Drug-Resistant Tuberculosis

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In 2012, I reported on the appearance of a strain of drug-resistant tuberculosis in rural parts of India. In the article, I talked about the disease and the concern that it could become a pandemic if it made its way to other parts of the world. Now, it has been reported that a case of drug-resistant tuberculosis in a traveler from India has, indeed, arrived in the U.S. The patient is being treated in the NIH facility in Maryland, and, hopefully, the disease won’t spread if appropriate precautions are taken.

This story hits home for me personally, as I was exposed to tuberculosis when I worked the ER at a large city hospital in Miami during the 1980 Mariel boatlift, when Fidel Castro emptied his prisons and a large number of sick Cubans came to the United States. It wasn’t the norm to wear a mask when treating ER patients back then, and it cost me. My TB test turned positive, and I still carry evidence of it in the form of a walled-off area on chest X-ray.

Infectious disease has always been with us, and some of the most common ones involve the lungs and airways. Tuberculosis was a disease that occurred in pandemic proportions in the past. From kings (Edward VI of England) to poets (John Keats) to gunslingers (Doc Holiday), millions of people have died from complications of this disease. Evidence of TB has even been found in Egyptian mummies. But, what exactly is Tuberculosis?

What is Tuberculosis?

Tuberculosis is a contagious disease caused by a bacterium called Mycobacterium Tuberculosis. It can affect various organs, but is most commonly associated with lung damage. It is spread by air droplets from someone with the disease. TB infections are treated by specific antibiotics that must be taken for several months on a specific schedule. This causes the infection to become dormant, often for many years. Trigger events, such as a major illness or a weakened immune system, may reactivate the disease.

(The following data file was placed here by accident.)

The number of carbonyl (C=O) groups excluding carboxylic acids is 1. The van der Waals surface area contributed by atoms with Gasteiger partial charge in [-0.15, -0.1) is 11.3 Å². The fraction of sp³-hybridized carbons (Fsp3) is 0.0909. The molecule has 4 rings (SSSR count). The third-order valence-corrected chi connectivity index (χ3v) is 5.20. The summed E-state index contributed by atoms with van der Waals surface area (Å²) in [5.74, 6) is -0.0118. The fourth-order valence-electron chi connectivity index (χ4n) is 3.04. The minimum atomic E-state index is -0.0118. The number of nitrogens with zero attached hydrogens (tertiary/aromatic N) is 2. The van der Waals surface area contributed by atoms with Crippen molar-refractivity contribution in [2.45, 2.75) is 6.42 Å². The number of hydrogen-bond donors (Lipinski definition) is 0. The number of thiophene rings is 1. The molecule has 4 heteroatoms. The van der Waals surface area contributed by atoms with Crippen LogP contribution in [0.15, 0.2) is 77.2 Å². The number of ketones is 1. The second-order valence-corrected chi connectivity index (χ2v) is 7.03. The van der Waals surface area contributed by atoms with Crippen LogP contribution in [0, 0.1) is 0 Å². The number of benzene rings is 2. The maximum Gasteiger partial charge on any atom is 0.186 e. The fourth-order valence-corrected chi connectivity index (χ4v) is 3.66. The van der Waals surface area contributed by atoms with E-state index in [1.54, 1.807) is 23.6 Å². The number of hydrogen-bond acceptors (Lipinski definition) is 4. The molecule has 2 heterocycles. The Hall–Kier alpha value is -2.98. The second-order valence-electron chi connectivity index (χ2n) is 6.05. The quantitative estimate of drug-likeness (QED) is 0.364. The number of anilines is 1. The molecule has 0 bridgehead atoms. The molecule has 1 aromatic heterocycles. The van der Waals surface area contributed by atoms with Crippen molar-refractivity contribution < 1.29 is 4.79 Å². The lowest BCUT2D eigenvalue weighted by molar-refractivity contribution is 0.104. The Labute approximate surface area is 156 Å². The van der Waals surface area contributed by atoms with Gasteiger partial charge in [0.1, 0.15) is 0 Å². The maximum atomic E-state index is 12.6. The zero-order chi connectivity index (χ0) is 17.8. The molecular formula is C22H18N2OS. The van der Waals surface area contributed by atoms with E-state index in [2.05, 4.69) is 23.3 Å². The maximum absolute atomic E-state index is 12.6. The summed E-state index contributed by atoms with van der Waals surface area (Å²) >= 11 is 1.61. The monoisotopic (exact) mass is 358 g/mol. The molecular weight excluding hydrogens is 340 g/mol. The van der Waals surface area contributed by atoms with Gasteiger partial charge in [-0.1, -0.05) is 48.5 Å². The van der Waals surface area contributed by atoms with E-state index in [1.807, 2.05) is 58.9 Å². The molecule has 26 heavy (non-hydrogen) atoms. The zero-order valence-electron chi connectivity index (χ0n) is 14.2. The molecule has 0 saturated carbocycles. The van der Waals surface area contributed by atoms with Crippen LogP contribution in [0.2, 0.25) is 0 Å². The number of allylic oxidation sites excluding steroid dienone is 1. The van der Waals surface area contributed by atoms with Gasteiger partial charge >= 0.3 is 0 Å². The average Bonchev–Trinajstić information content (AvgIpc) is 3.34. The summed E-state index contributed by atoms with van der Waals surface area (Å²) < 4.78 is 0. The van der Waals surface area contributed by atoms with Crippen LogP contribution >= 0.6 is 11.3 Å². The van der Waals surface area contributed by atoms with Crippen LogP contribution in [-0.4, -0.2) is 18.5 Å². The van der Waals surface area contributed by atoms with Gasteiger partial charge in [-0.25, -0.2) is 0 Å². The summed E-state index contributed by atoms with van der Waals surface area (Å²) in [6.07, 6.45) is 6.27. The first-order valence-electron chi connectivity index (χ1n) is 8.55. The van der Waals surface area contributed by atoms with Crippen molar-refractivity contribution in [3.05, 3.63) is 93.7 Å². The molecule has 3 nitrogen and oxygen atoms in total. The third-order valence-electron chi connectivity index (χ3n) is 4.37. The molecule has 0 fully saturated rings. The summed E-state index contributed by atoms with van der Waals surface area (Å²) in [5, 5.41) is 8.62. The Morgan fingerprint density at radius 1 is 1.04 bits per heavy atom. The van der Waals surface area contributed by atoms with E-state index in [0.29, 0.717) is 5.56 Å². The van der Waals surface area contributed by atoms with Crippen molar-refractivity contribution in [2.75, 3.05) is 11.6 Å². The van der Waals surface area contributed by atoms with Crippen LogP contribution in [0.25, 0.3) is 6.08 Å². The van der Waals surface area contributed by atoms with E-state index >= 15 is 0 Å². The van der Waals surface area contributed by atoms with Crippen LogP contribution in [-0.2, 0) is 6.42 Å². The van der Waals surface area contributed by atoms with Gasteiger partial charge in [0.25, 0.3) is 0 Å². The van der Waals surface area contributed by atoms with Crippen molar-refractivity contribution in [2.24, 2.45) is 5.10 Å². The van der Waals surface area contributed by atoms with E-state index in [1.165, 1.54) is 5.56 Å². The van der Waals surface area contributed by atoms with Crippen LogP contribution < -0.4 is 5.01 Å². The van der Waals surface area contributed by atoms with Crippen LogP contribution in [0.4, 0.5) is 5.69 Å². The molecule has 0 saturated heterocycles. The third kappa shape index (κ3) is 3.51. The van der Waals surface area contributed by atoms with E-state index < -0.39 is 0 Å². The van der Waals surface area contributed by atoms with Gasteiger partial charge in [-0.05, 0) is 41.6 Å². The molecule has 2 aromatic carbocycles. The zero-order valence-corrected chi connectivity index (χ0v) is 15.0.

Primary Tuberculosis does not cause symptoms, but it is thought that a third of the world’s population has been exposed to the disease. In 2010, almost 10 million cases were reported, with 1.5 million deaths associated with the infection (mostly in third world countries). We worry about a future pandemic; here’s one that’s happening right now.

What Are the Symptoms of Tuberculosis?

If the appropriate antibiotics were unavailable to me in 1980 (as might happen if we hit hard times), I could have progressed to the symptomatic form of the disease. Symptoms of Tuberculosis include:

• Coughing and wheezing (with blood or mucus)
• Shortness of breath
• Weight loss
• Fevers and night sweats
• Fatigue
• Chest pain

In the past, a person with symptoms of Tuberculosis was known to be suffering from “consumption”, because their worsening weakness and weight loss made it appear that something was “consuming” them. This happens over a number of years before death occurs.

The 2012 reports of TB strains in India that didn’t not respond to any of the known antibiotic therapies were troubling, but now the infection is in the U.S. Previously called Totally Drug Resistant TB, we now optimistically refer to it as Extensively Drug Resistant TB. It primarily affected the poor and malnourished in India, but apparently has made it to people who can afford intercontinental travel. Imagine, a mobile disease with absolutely no proven successful treatment. Even the Ebola patients had options, though experimental, that helped to get them through the illness.

So what does this have to do with medical preparedness? It should be a warning that you need more masks (N95 respirator as well as regular face masks) and gloves than you probably have currently in your medical supplies. It might be time to ask yourself some questions: Where you would put a possibly contagious individual in your home or retreat? Do you have an effective plan to deal with epidemics of infectious diseases? What would you do with a chronically ill member of your family if highly specialized drugs were not available?

Some of the above questions can be dealt with by accumulating more medical supplies. Remember, any extras (if there is such a thing) will be extraordinarily valuable barter items in times of trouble. Other questions above are harder to answer, and some may require hard decisions.

Take some time to consider your options and plan ahead, whether it be for a pandemic, a natural disaster, or an economic collapse. You can never have too many medical supplies.

Joe Alton, MD


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